Navigation is a critical component of just any autonomous system, and cameras are a wonderfully cheap way of addressing this need. From among the dozens of open-source packages shared by researchers worldwide, I've picked a few promising ones and benchmarked them against a indoor drone dataset. The results will be useful to hackers and DIYers that want to add localization capabilities to their drone or autonomous vehicle. All the code I used for running the tests, benchmarking, and plotting the results is available on my Github.
There's a few fundamentally different approaches to visual-based localization, developed over decades of research. I've tried to pick the most useful representative of each family to paint a broad picture and help you decide which route to take.
libviso2 is a crafty implementation of an old idea, stereo odometry. As such, it needs a pair of synchronized cameras and only computes camera movement through point-to-point correspondences between neighboring frames. This means that the computational load will stay roughly constant over time, as there's no need to build a map of the environment. As long as the scene has constrasty/pointy features, viso2 will provide decent velocity data, but the estimated position will drift over time, as small errors accumulate over time.
ORB-SLAM2 comes from a different family and is a state-of-the-art SLAM system. As the camera explores the scene, the software builds an extensive map of features that is used for tracking and loop-closure (recognizing previously visited areas of the map). SLAM systems are more precise and drift less than odometry approaches, but are generally more computationally expensive.
Rovio is somewhat of an hybrid between the two solutions above. I call it short-term SLAM, since its map is limited to the 20-30 most recent features. Most importantly, rovio is a monocular system and only needs a single camera to run, which is great. However, it relies on an IMU (accelerometer + gyroscope sensor) to provide the sense of scene scale that's missing from a single camera. In practice, this means you'll potentially have to add a $10 sensor to your robot.
I've used the EuRoC dataset from ETHZ Zurich (available here) since it has high-quality stereo images, the IMU data needed by rovio, and accurate ground truth from a laser system. These are 10-20m indoor trajectories recorded on a small drone.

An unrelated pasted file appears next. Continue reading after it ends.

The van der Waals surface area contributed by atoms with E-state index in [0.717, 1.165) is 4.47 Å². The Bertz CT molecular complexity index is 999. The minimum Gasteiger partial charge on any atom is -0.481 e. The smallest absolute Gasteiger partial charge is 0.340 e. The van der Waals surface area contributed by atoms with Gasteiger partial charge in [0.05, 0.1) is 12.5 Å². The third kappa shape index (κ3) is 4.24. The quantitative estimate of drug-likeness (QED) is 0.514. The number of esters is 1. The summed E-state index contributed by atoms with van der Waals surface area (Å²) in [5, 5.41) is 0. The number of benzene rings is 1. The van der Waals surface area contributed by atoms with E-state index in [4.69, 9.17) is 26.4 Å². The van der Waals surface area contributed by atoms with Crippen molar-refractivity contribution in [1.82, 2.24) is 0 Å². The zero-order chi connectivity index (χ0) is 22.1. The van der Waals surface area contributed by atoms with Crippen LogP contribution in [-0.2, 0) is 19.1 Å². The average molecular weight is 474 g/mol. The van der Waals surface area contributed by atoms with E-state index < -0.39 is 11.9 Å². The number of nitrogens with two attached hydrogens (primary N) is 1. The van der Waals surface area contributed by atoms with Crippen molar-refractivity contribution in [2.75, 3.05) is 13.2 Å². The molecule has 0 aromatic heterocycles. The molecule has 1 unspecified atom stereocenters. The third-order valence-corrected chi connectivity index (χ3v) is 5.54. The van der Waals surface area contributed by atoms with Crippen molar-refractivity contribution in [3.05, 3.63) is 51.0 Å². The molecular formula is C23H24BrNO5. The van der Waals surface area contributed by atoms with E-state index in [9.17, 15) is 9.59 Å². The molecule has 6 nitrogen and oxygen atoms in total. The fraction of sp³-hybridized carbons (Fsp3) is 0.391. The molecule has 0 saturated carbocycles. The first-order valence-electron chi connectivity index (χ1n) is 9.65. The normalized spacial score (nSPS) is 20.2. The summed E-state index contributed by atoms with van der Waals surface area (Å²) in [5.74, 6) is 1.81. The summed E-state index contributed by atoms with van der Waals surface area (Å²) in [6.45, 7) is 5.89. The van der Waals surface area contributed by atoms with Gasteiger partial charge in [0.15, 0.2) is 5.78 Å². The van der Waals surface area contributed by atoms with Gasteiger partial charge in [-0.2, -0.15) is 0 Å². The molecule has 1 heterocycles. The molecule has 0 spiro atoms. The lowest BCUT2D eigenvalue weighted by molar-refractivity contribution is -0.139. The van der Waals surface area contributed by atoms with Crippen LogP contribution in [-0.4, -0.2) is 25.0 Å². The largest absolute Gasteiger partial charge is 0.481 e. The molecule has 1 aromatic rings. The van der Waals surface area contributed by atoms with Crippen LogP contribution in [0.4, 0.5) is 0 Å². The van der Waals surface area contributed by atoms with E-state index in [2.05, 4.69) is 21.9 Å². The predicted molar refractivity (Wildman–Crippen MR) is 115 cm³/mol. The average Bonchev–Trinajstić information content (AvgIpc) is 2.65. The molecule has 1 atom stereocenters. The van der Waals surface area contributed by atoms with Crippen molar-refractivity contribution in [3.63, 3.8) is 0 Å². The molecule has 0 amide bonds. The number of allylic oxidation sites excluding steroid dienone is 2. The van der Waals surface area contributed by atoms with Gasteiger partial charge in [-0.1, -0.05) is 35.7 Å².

While viso2 and rovio already come with good ROS support, ORB-SLAM2 is a rather poor citizen of the ecosystem, so I wrote a new wrapper. Some more work was required to make sure that the camera calibration was set correctly and that the reference frames were aligned among the different implementations. All the code you need to re-run the evaluation is on Github.
The following plot compares the estimated trajectories against ground truth.
The results are not surprising: ORB-SLAM is the most accurate, and tracks the actual trajectory amazingly well. Rovio is a close second, whereas the purely odometric viso2 accumulates a substantial drift over time. I've also evaluated ORB-SLAM in its special localization mode that disables mapping of new features and thus works like odometry.
Of course, accuracy alone doesn't tell the whole picture, since most autonomous robots suffer from hardware limitations of some sort. None of these algorithms run on the GPU, so we're only looking at the CPU here. An highly-unscientific benchmark suggests the following running times for the four algorithms:
Rovio is much faster than viso2 here, probably because it only matches ~30 features per frame compared to ~200 for viso2 (which also runs an expensive RANSAC check to detect outlier corrispondences). In any case, that's impressive for a monocular system that doesn't even benefit from multiple cameras.
Expectedly, ORB-SLAM is much slower than the other two, and only runs in real time thanks to multithreading. I would have assumed local mapping to make a bigger difference, but that didn't seem to be the case.
If you don't need accurate mapping and loop closures, Rovio is an excellent performer. The slower (and less accurate) Viso2 could be useful on computationally constrained platforms where adding a stereo camera is more convienent than setting up the IMU needed for Rovio. ORB-SLAM confirmed its good reputation for accuracy but may be too expensive to run on today's mobile platforms.